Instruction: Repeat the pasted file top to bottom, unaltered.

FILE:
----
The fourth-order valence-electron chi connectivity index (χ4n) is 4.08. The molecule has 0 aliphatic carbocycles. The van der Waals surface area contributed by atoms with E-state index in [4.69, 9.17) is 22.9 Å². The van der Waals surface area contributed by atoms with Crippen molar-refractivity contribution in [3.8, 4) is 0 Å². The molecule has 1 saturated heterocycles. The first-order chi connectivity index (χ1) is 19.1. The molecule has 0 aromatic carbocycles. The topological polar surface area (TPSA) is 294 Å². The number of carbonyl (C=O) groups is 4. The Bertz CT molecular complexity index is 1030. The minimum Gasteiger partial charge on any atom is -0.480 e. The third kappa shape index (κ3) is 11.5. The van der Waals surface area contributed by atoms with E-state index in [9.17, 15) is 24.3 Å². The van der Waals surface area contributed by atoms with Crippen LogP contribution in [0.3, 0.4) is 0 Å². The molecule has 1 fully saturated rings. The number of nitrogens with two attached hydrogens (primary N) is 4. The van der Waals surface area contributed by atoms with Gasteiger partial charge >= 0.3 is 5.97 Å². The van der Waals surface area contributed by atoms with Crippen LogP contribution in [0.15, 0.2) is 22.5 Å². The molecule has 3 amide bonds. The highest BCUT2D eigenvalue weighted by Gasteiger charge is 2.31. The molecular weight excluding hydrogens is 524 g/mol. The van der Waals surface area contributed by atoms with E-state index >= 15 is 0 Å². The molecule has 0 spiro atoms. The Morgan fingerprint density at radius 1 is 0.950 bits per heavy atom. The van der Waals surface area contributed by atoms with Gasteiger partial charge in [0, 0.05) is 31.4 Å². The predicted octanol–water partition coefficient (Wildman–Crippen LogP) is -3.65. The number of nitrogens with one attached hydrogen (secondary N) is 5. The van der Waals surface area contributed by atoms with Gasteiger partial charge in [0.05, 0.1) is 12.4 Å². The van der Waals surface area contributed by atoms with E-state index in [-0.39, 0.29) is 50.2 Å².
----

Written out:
The fourth-order valence-electron chi connectivity index (χ4n) is 4.08. The molecule has 0 aliphatic carbocycles. The van der Waals surface area contributed by atoms with E-state index in [4.69, 9.17) is 22.9 Å². The van der Waals surface area contributed by atoms with Crippen molar-refractivity contribution in [3.8, 4) is 0 Å². The molecule has 1 saturated heterocycles. The first-order chi connectivity index (χ1) is 19.1. The molecule has 0 aromatic carbocycles. The topological polar surface area (TPSA) is 294 Å². The number of carbonyl (C=O) groups is 4. The Bertz CT molecular complexity index is 1030. The minimum Gasteiger partial charge on any atom is -0.480 e. The third kappa shape index (κ3) is 11.5. The van der Waals surface area contributed by atoms with E-state index in [9.17, 15) is 24.3 Å². The van der Waals surface area contributed by atoms with Crippen LogP contribution in [0.3, 0.4) is 0 Å². The molecule has 1 fully saturated rings. The number of nitrogens with two attached hydrogens (primary N) is 4. The van der Waals surface area contributed by atoms with Gasteiger partial charge >= 0.3 is 5.97 Å². The van der Waals surface area contributed by atoms with Crippen LogP contribution in [0.15, 0.2) is 22.5 Å². The molecule has 3 amide bonds. The highest BCUT2D eigenvalue weighted by Gasteiger charge is 2.31. The molecular weight excluding hydrogens is 524 g/mol. The van der Waals surface area contributed by atoms with E-state index >= 15 is 0 Å². The molecule has 0 spiro atoms. The Morgan fingerprint density at radius 1 is 0.950 bits per heavy atom. The van der Waals surface area contributed by atoms with Gasteiger partial charge in [0, 0.05) is 31.4 Å². The predicted octanol–water partition coefficient (Wildman–Crippen LogP) is -3.65. The number of nitrogens with one attached hydrogen (secondary N) is 5. The van der Waals surface area contributed by atoms with Gasteiger partial charge in [0.05, 0.1) is 12.4 Å². The van der Waals surface area contributed by atoms with E-state index in [-0.39, 0.29) is 50.2 Å².